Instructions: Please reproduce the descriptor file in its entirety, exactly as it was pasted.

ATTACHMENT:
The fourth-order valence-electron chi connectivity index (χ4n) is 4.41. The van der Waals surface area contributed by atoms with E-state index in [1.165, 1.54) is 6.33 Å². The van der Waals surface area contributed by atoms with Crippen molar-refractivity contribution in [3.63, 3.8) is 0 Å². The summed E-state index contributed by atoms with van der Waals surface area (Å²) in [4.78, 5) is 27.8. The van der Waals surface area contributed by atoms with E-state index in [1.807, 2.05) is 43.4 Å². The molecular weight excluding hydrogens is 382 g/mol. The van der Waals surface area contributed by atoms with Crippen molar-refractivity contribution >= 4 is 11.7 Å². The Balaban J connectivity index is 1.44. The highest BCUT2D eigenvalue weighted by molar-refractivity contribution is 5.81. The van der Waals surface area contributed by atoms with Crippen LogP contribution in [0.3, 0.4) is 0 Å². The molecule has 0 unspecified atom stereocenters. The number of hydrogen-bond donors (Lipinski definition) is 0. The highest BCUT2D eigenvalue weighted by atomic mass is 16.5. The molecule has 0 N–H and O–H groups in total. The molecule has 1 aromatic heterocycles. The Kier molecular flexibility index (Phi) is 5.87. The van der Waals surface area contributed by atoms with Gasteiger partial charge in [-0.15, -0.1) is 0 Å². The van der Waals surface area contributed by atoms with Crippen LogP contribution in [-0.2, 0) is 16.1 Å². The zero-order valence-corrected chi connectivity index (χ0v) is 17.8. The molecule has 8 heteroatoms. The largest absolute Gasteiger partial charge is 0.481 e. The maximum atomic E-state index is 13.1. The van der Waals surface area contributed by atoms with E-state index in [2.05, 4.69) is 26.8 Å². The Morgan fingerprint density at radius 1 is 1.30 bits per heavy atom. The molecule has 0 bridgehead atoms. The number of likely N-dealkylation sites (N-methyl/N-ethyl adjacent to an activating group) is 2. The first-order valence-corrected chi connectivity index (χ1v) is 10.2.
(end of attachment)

The fourth-order valence-electron chi connectivity index (χ4n) is 4.41. The van der Waals surface area contributed by atoms with E-state index in [1.165, 1.54) is 6.33 Å². The van der Waals surface area contributed by atoms with Crippen molar-refractivity contribution in [3.63, 3.8) is 0 Å². The summed E-state index contributed by atoms with van der Waals surface area (Å²) in [4.78, 5) is 27.8. The van der Waals surface area contributed by atoms with E-state index in [1.807, 2.05) is 43.4 Å². The molecular weight excluding hydrogens is 382 g/mol. The van der Waals surface area contributed by atoms with Crippen molar-refractivity contribution >= 4 is 11.7 Å². The Balaban J connectivity index is 1.44. The highest BCUT2D eigenvalue weighted by molar-refractivity contribution is 5.81. The van der Waals surface area contributed by atoms with Crippen LogP contribution in [0.3, 0.4) is 0 Å². The molecule has 0 unspecified atom stereocenters. The number of hydrogen-bond donors (Lipinski definition) is 0. The highest BCUT2D eigenvalue weighted by atomic mass is 16.5. The molecule has 0 N–H and O–H groups in total. The molecule has 1 aromatic heterocycles. The Kier molecular flexibility index (Phi) is 5.87. The van der Waals surface area contributed by atoms with Gasteiger partial charge in [-0.15, -0.1) is 0 Å². The van der Waals surface area contributed by atoms with Crippen LogP contribution in [-0.2, 0) is 16.1 Å². The zero-order valence-corrected chi connectivity index (χ0v) is 17.8. The molecule has 8 heteroatoms. The largest absolute Gasteiger partial charge is 0.481 e. The maximum atomic E-state index is 13.1. The van der Waals surface area contributed by atoms with E-state index in [2.05, 4.69) is 26.8 Å². The Morgan fingerprint density at radius 1 is 1.30 bits per heavy atom. The molecule has 0 bridgehead atoms. The number of likely N-dealkylation sites (N-methyl/N-ethyl adjacent to an activating group) is 2. The first-order valence-corrected chi connectivity index (χ1v) is 10.2.